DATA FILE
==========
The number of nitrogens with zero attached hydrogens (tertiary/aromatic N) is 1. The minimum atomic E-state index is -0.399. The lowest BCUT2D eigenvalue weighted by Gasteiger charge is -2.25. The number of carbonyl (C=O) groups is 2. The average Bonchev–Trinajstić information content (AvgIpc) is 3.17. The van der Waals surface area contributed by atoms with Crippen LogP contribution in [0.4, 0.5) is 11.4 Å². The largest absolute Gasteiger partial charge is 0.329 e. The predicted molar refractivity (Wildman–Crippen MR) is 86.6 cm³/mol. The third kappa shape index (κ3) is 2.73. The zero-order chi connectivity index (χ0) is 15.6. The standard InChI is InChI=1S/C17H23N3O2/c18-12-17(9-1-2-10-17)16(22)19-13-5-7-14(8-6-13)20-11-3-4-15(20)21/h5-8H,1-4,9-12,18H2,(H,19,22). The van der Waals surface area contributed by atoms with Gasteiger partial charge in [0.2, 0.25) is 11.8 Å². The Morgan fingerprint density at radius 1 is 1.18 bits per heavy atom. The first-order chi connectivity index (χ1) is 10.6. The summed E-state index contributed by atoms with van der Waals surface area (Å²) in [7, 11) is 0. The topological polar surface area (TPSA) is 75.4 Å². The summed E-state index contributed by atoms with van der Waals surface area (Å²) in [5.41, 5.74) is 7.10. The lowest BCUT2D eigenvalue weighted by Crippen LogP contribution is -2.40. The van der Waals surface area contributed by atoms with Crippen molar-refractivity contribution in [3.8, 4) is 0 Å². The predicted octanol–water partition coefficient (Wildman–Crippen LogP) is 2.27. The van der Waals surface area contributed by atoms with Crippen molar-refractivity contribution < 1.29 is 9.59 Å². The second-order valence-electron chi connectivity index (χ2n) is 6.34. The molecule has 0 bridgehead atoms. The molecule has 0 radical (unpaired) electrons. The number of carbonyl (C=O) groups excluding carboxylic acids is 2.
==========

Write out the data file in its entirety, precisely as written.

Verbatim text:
The number of nitrogens with zero attached hydrogens (tertiary/aromatic N) is 1. The minimum atomic E-state index is -0.399. The lowest BCUT2D eigenvalue weighted by Gasteiger charge is -2.25. The number of carbonyl (C=O) groups is 2. The average Bonchev–Trinajstić information content (AvgIpc) is 3.17. The van der Waals surface area contributed by atoms with Crippen LogP contribution in [0.4, 0.5) is 11.4 Å². The largest absolute Gasteiger partial charge is 0.329 e. The predicted molar refractivity (Wildman–Crippen MR) is 86.6 cm³/mol. The third kappa shape index (κ3) is 2.73. The zero-order chi connectivity index (χ0) is 15.6. The standard InChI is InChI=1S/C17H23N3O2/c18-12-17(9-1-2-10-17)16(22)19-13-5-7-14(8-6-13)20-11-3-4-15(20)21/h5-8H,1-4,9-12,18H2,(H,19,22). The van der Waals surface area contributed by atoms with Gasteiger partial charge in [0.2, 0.25) is 11.8 Å². The Morgan fingerprint density at radius 1 is 1.18 bits per heavy atom. The first-order chi connectivity index (χ1) is 10.6. The summed E-state index contributed by atoms with van der Waals surface area (Å²) in [7, 11) is 0. The topological polar surface area (TPSA) is 75.4 Å². The summed E-state index contributed by atoms with van der Waals surface area (Å²) in [5.41, 5.74) is 7.10. The lowest BCUT2D eigenvalue weighted by Crippen LogP contribution is -2.40. The van der Waals surface area contributed by atoms with Crippen molar-refractivity contribution in [3.8, 4) is 0 Å². The predicted octanol–water partition coefficient (Wildman–Crippen LogP) is 2.27. The van der Waals surface area contributed by atoms with Crippen molar-refractivity contribution < 1.29 is 9.59 Å². The second-order valence-electron chi connectivity index (χ2n) is 6.34. The molecule has 0 bridgehead atoms. The molecule has 0 radical (unpaired) electrons. The number of carbonyl (C=O) groups excluding carboxylic acids is 2.